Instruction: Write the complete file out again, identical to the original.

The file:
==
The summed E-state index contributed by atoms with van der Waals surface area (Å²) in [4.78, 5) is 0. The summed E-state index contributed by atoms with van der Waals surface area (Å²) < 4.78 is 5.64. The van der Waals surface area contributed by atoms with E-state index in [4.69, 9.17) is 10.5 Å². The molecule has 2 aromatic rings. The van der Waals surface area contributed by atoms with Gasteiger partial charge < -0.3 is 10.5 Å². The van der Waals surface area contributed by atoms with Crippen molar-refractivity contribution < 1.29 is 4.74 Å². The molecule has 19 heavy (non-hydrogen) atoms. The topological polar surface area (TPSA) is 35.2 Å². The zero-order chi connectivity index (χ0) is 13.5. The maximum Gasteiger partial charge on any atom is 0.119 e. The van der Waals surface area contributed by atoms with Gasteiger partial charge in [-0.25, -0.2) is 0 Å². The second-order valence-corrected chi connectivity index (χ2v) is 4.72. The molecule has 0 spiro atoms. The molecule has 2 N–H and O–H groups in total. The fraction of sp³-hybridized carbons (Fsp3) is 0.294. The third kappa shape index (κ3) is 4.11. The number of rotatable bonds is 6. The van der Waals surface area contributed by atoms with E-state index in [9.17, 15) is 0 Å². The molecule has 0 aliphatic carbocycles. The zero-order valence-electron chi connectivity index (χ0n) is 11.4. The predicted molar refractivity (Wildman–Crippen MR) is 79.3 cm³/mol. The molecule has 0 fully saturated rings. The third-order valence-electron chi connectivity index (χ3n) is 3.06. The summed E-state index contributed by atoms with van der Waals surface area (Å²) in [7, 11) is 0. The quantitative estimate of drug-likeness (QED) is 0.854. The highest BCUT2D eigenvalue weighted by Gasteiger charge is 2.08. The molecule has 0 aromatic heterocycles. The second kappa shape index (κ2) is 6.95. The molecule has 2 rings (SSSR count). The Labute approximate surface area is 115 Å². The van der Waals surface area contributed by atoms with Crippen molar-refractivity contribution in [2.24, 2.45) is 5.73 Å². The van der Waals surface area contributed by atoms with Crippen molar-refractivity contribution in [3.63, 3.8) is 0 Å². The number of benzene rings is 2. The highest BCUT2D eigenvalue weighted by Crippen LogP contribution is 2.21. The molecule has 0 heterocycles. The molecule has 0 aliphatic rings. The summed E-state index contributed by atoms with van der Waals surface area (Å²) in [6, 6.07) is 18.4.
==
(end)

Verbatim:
The summed E-state index contributed by atoms with van der Waals surface area (Å²) in [4.78, 5) is 0. The summed E-state index contributed by atoms with van der Waals surface area (Å²) < 4.78 is 5.64. The van der Waals surface area contributed by atoms with E-state index in [4.69, 9.17) is 10.5 Å². The molecule has 2 aromatic rings. The van der Waals surface area contributed by atoms with Gasteiger partial charge < -0.3 is 10.5 Å². The van der Waals surface area contributed by atoms with Crippen molar-refractivity contribution < 1.29 is 4.74 Å². The molecule has 19 heavy (non-hydrogen) atoms. The topological polar surface area (TPSA) is 35.2 Å². The zero-order chi connectivity index (χ0) is 13.5. The maximum Gasteiger partial charge on any atom is 0.119 e. The van der Waals surface area contributed by atoms with Gasteiger partial charge in [-0.25, -0.2) is 0 Å². The second-order valence-corrected chi connectivity index (χ2v) is 4.72. The molecule has 0 spiro atoms. The molecule has 2 N–H and O–H groups in total. The fraction of sp³-hybridized carbons (Fsp3) is 0.294. The third kappa shape index (κ3) is 4.11. The number of rotatable bonds is 6. The van der Waals surface area contributed by atoms with E-state index in [9.17, 15) is 0 Å². The molecule has 0 aliphatic carbocycles. The zero-order valence-electron chi connectivity index (χ0n) is 11.4. The predicted molar refractivity (Wildman–Crippen MR) is 79.3 cm³/mol. The molecule has 0 fully saturated rings. The third-order valence-electron chi connectivity index (χ3n) is 3.06. The summed E-state index contributed by atoms with van der Waals surface area (Å²) in [7, 11) is 0. The quantitative estimate of drug-likeness (QED) is 0.854. The highest BCUT2D eigenvalue weighted by Gasteiger charge is 2.08. The molecule has 0 aromatic heterocycles. The second kappa shape index (κ2) is 6.95. The molecule has 2 rings (SSSR count). The Labute approximate surface area is 115 Å². The van der Waals surface area contributed by atoms with Crippen molar-refractivity contribution in [2.24, 2.45) is 5.73 Å². The van der Waals surface area contributed by atoms with Crippen molar-refractivity contribution in [3.63, 3.8) is 0 Å². The number of benzene rings is 2. The highest BCUT2D eigenvalue weighted by Crippen LogP contribution is 2.21. The molecule has 0 heterocycles. The molecule has 0 aliphatic rings. The summed E-state index contributed by atoms with van der Waals surface area (Å²) in [6, 6.07) is 18.4.